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Visualising Music
by Juan C. Dürsteler [message nº 161]

Music has been made to hear and feel it. Musical notation added a certain way to visualise it, but we have never had so many possibilities to see its structure and the nature of the relations between its styles and individual pieces as we have today.

In issue number 37 we already talked about auralisation, the use of sound to represent information. There we spoke aboutearcons, brief audio fragments that signal certain events (a program error, for example).

Here we are more interested in the visualisation of music related information and with the visualisation of music itself than in the use of music to "hear" and ascertain the underlying patterns in information. 

WinMediaVidaFresa.gif (224838 bytes) MusicPlasmaEnyia.gif (158307 bytes) ShapeMusEnya.gif (101110 bytes)
Visual Entertainment. Many media players are accompanied by visualisation systems that "dance" following the rhythm of the music. In this case the Windows Media Player 
Source
:  Screenshot by the author
Click on the image to enlarge it
Musical similarity. As it appears at Musicplasma a visual search engine of performers and musical styles. See the text below for more information.
Source
:  Screenshot as it can be seen in the website.
Click on the image to enlarge it
Music structure. In the example the main page of "The Shape of Song" showing the structure of a piece of music, along with the value and duration of the notes. It's also possible to hear the song.
Source:  Screenshot as it can be seen in the website.
Click on the image to enlarge it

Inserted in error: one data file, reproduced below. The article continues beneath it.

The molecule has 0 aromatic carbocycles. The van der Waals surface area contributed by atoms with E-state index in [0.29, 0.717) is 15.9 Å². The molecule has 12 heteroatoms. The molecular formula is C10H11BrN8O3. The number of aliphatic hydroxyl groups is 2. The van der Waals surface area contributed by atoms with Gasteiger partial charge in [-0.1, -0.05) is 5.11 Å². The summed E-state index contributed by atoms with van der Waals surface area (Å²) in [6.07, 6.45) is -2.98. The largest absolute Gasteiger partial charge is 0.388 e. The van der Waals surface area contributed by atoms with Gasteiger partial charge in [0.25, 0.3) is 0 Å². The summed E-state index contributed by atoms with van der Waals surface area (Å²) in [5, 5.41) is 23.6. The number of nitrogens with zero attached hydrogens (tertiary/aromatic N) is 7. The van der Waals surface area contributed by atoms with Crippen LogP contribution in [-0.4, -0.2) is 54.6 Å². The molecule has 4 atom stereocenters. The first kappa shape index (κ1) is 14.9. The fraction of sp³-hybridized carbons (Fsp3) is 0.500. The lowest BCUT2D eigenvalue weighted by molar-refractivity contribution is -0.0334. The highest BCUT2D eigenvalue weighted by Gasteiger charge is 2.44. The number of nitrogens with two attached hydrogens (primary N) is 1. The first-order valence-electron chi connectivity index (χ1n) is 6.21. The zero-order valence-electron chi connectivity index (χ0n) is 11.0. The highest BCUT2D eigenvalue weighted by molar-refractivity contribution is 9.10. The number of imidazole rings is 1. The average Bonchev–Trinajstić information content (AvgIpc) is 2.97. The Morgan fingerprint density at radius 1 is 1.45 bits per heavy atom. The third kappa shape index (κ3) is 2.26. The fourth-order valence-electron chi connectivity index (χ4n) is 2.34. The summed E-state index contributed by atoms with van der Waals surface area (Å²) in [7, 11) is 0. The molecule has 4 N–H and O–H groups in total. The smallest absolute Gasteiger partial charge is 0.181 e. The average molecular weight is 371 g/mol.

Music visualisation has several aspects of interest regarding the use that one can give to them:

  • Visual Entertainment.

  • Search for musical similarities

  • Visualisation of the structure of musical compositions.

Visual Entertainment

In this context we consider as visual entertainment the changing figures that we can find in different media players like, for example, in Winamp, Windows Media Player and other players that visually "dance" along with the music. 

WinAmp.gif (217684 bytes) WinAmp2.gif (198201 bytes) WinAmp3.gif (152436 bytes)
Some screenshots of different parts of the same song seen through different kinds of visualisations in Winamp 5.0. 
Source: Screenshot as it can be seen in the website.
Click on the image to enlarge it

Usually these visualisations use a representation of the frequency spectrum that the musical piece produces at each moment, combining it with different distorting effects. Its goal is purely aesthetical although, rigourously, the information "is there", even though we use it just for our visual pleasure.

Search for musical similarities.

MusicPlasmaEnyiaZoom.gif (173257 bytes)
Musicplasma. Once we introduce the name of our favourite singer, this application provides us with a map of the most related authors with the same.
Source
:  Screenshot by the author
Click on the image to enlarge it

The identification of the similarity between different musical styles and different pieces has a more practical interest. Let's imagine that we would like to find music similar to that of a particular performer or band. The name of a singer doesn't give us a clue if we haven't heard of her/him previously. Nevertheless different types of music share common features in many cases. 

Musicplasma presents a map where performers are grouped by ages and styles, linked by lines, so that the closer two performers are in the map the more they share a common style or pertain to the same musical age. 

Each singer or band is represented by a circle (they call it "halo") of a size proportional to the popularity or the strength with which he/she represents a particular style. 

Musicplasma gives very little information about its base technology. In fact it gives very little information on anything that could be of interest to us about it.